How to Make Earls’ Amaretto Sour

Earls helps rehabilitate a cocktail outcast.

photography by jared sych

Earls Tin Palace in Mission has been a popular gathering place for date night, hockey night or girls’ night since it opened in 1988 ahead of the Winter Olympic Games. It has weathered three Stanley Cup runs and one epic flood, but through it all stays true to its philosophy: to remain a most un-chain-like of chain restaurants by pleasing our palates with fresh, local ingredients pulled together in delicious meals and cocktails. You can pair the spicy tuna tostadas with a fizzy paloma (tequila meets Jarritos Grapefruit Soda), wash down the Moroccan salmon with an equally light bees knees or chase the Spring Creek Ranch beef with sips of the beautifully balanced amaretto sour.

Indeed, I’ve been ordering cocktails with my dinners since the bar switched over to fresh juices and herbs and house-made syrups, in 2011. The cocktail program has flourished under the direction of Vancouver-based Cameron Bogue, who keeps each menu an interesting mix of mostly classic cocktails with a few twists, as with the amaretto sour.

“One trend that’s hot right now is reviving these kitsch drinks,” Bogue explains. “So we’re bringing back grasshoppers and Sex on the Beach and amaretto sours, but doing them well.”

Like the restaurant’s new bright and modern interior, the amaretto sour has been taken down to the studs and rebuilt. Keep in mind that, 40 years ago, there was nothing special about this drink – it was a get-drunk-quick-without-tasting-the-alcohol vehicle: to two ounces of sweet amaretto bartenders added sour mix. Done. From those cloying and artificial-tasting beginnings, it’s not hard to imagine a better version by applying the rules of cocktails today.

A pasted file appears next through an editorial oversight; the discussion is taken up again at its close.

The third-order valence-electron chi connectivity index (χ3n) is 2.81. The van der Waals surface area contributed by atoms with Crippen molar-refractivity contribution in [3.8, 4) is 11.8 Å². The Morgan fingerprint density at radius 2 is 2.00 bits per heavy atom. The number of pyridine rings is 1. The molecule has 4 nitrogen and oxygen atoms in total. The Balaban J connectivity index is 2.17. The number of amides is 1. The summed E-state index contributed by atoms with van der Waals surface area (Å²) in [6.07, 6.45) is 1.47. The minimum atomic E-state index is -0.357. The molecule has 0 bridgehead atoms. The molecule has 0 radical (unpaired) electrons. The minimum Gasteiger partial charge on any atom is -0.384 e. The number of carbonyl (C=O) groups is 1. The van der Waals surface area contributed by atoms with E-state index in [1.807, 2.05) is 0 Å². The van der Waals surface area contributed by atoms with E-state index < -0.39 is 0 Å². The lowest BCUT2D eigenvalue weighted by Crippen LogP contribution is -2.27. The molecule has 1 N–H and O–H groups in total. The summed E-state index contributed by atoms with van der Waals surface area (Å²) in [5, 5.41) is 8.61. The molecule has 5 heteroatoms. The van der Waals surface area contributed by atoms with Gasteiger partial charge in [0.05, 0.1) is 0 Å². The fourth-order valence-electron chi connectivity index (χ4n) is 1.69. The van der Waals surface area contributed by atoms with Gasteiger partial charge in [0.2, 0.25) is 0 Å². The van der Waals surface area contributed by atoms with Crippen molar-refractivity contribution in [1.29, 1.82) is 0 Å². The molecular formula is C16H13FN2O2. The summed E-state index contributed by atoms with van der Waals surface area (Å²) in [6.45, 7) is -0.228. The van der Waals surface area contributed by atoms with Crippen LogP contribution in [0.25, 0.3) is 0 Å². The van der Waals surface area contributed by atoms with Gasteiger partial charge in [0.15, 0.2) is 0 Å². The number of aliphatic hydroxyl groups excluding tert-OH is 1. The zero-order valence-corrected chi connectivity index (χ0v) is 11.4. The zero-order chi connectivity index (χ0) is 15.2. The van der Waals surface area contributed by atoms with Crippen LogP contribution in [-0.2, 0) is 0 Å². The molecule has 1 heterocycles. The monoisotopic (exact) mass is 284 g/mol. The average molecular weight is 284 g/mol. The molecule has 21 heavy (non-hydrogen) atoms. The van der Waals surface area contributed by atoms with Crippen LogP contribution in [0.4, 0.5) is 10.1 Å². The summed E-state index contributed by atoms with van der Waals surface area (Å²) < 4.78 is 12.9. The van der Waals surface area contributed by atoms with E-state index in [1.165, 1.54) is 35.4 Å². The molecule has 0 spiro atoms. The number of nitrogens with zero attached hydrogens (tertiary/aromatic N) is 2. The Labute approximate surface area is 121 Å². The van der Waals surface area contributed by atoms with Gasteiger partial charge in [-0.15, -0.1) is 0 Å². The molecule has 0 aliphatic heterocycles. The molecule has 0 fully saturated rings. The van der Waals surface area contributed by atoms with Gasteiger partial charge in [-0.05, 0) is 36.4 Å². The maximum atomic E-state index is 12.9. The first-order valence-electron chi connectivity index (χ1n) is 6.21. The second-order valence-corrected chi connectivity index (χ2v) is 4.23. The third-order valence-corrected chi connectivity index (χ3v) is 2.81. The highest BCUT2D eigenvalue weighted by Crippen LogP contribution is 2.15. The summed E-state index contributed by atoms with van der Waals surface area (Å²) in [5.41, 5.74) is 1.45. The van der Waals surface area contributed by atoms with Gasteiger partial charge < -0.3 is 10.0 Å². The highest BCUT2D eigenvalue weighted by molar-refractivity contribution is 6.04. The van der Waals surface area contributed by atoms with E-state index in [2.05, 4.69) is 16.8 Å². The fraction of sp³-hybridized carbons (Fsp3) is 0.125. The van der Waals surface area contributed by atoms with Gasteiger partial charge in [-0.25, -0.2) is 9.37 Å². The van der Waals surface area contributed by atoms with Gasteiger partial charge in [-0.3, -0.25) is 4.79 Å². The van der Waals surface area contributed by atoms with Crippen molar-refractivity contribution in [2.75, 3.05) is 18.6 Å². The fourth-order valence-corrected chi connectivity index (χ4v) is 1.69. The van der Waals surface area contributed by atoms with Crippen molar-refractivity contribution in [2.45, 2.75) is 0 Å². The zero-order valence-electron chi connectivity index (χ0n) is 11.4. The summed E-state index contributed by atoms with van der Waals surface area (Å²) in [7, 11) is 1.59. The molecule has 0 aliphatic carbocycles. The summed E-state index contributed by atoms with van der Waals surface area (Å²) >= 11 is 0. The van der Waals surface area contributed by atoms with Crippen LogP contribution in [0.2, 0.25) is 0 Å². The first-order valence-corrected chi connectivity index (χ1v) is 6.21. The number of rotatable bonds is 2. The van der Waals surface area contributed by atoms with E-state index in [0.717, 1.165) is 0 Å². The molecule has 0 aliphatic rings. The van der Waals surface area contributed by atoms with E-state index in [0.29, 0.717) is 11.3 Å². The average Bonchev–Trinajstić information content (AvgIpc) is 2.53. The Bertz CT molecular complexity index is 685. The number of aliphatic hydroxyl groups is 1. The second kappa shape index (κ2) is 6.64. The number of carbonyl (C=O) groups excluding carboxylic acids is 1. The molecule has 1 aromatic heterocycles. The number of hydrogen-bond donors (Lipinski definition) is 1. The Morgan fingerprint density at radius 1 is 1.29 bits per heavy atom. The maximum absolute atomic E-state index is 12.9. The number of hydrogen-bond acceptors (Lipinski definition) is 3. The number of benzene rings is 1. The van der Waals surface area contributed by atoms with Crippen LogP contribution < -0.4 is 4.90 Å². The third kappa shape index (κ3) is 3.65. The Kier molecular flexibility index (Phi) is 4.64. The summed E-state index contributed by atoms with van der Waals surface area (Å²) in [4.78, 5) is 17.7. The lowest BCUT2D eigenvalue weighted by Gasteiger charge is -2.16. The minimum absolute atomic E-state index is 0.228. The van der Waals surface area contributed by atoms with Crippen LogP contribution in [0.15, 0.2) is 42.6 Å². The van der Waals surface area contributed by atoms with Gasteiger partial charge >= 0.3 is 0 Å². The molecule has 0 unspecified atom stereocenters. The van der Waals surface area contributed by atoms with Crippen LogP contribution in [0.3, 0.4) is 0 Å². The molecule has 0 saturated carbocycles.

Rule No. 1: Don’t ever use sour mix.

Rule No. 2: Juice your citrus, people.

To find the best amaretto sour out there, Bogue turned to Jeffrey Morgenthaler of Clyde Common in Portland, Ore., and his famous reinvention of the drink. Morgenthaler’s version of the sour includes cask-proof bourbon, which adds body and strength. It also uses the amaretto – plus a mere teaspoon of sugar syrup – as the sweetening agent. Fresh lemon juice tarts it up, the egg white binds it all together, and a brandied cherry is literally the cherry on top of this gloriously rehabilitated cocktail offender. (Bogue uses Bulleit Rye instead of bourbon for its spice and complexity.)

Let the sour float on your tongue before swallowing and taste equally the sweet and nutty amaretto, strong and spicy rye and tart lemon. This smooth, reimagined amaretto sour transitions splendidly from summer to fall, or from date night to hockey season.

How to make Earls’ amaretto sour

In a mixing glass measure:

1/2 oz. egg white and 1/4 oz. simple syrup

1 oz. fresh lemon juice

1 1/2 oz. amaretto

3/4 oz. Bulleit Rye

Pack mixing glass full with ice, cover and shake vigorously 50 times to mix ingredients and create a rich egg white foam. Strain over fresh ice in a double rocks glass.

Garnish with a fresh orange zest and a sour cherry.

Recipe courtesy Cameron Bogue, Earls

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